Jenny Catlin reviews The Last Man by R.L. Swihart

The Last Man
R.L. Swihart
Kanev Books; March 20, 2012

I am in the habit of agreeing to time consuming tasks that I don’t really have time to complete. The Last Man is one of my recent over extensions but it is also a reminder of why I say yes to most anything written, because if I say no, I might just miss a writer like this. The Last Man is an instinctively, compulsively collection of works. What R L Swihart presents readers is stark raving madness; it is also a bit brilliant. The poems in this collection are at once nonsense and prophesy.

Swihart’s poems bounce and sway between free verse, prose, and a few things in between. This collection is refreshing; nothing in The Last Man comes across as a poet’s poem. Without being simplistic or lacking structure, Swihart’s poems bounce and sway between free verse, prose, and a few things in between. His words give the reader the impression that Swihart is saying ‘These are my poems; this is how I wrote them. Maybe you will read them and maybe even like them’ they don’t pander to the reader or seek to find a high plane, rather they seem to have found their own Zen like place of simply being.

Though he addresses redundant daily events, he weaves them together in a perfectly surreal manner that creates an unusual kind of envy in me.:

I was between planes and had few options. I’m supposed to watch the sugar,
But after three passes I decided a sweet roll would go great with coffee.

“Just a Cinnabon Classic please-extra icing.” Against my usual: unraveling
from the outside in, I went strait for the gooey center. The plastic fork lost
a tooth and the gooey eye popped out.

That’s when the fleshy pinna dropped on my plate. (from Rouge Ear)

When a poet convinces me that their eyes see the world with the same fever that his/her words create I am mystified. These poems easily relay that message:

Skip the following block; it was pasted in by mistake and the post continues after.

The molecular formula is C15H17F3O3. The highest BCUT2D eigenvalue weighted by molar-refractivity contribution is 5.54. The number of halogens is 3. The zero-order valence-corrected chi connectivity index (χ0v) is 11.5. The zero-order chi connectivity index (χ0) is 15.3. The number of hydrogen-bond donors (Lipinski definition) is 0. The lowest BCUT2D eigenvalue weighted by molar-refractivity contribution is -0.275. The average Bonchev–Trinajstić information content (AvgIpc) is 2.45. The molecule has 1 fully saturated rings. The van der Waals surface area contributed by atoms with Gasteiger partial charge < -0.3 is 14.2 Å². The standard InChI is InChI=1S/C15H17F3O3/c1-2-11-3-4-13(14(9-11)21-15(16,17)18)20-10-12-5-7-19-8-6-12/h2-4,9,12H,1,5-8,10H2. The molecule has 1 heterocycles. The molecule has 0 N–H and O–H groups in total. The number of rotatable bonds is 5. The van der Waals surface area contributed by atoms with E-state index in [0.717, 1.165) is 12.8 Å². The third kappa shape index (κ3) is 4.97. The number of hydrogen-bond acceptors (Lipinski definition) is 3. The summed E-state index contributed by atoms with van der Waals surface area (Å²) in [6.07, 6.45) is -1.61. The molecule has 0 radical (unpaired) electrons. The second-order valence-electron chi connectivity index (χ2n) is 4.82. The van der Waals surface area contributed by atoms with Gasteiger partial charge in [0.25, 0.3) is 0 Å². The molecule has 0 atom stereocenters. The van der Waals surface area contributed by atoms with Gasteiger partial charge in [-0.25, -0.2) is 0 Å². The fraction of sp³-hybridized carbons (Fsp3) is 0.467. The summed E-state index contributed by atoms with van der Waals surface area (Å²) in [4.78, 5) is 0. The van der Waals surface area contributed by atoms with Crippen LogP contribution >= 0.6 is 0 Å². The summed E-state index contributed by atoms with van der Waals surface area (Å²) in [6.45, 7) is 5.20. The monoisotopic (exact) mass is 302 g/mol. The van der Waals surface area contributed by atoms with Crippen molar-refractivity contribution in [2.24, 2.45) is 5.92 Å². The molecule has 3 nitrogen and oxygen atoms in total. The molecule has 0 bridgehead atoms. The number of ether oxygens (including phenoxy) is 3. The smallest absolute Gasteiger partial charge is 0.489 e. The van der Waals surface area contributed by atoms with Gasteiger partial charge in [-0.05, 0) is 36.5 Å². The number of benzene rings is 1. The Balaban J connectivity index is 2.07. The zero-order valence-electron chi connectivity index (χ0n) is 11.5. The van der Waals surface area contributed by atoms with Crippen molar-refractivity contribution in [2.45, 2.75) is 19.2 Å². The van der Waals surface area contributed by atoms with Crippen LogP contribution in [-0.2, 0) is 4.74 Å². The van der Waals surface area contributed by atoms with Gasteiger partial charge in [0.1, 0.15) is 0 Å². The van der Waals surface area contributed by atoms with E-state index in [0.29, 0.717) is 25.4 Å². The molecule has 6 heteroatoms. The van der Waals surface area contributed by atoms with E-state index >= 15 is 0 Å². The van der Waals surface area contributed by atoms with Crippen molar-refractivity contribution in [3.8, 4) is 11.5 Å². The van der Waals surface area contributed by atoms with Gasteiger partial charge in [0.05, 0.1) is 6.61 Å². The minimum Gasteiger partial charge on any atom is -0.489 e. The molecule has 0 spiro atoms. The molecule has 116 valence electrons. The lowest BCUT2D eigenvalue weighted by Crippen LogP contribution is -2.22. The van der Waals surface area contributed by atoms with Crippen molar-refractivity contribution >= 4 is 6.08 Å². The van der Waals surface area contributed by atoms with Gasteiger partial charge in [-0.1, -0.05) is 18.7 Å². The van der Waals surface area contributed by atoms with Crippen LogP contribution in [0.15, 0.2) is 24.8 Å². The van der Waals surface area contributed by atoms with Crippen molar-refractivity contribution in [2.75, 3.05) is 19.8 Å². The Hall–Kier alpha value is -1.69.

I say mountain but really it’s a mountain in conjunction with a cloud and
three consecutive mornings (from Mountain)

Of course logic prevails; a writer is like any writer. They must revise and rewrite and muck through the rejection letters and writers circle feedback. The real joy in Swihart’s poetry it that it doesn’t feel the least bit reached for. I have a tremendous amount of respect for writers that are able to create images and snapshots for us that are at once practical and fantastic.

When poetry can invoke the kind of child-like wonder that Swihart’s does, I am in:

Sometimes I find it helps. I applied the algorithm to last April and got impossible
results. I placed all the pieces in two ziplock bags and labeled them accordingly:
Gaps and Dust.

Ignoring the gaps, I was able to save a young girl, who’s still learning perspective, a few sleepless nights. (from ALGORITHM)

The Last Man is a book worth owning. Its unique ability to be exactly what is and asks for nothing more is refreshing.

Own at:

Published by lenavanelslander

Lena Vanelslander swam many waters. History, Comparative Culture Analysis, Languages, Mythology, Literature, Poetry, too many to sum up. After a life of tribulations the turning point came in her mid twenties: she started to write actively poetry in English. Her melancholic and darkminded nature colour her poems to an individual signature in both time and space. Poems got published in the Stray Branch, Savage Manners, the Delinquent and The Sylvan Echo. Her first chapbook ‘Ma Chanson de Rien du Tout’ has been released in September this year. Her first book of poetry, written with Marilyn Campiz, Quills of Fire, will appear in November 2009. Currently she edits writers' profiles for and

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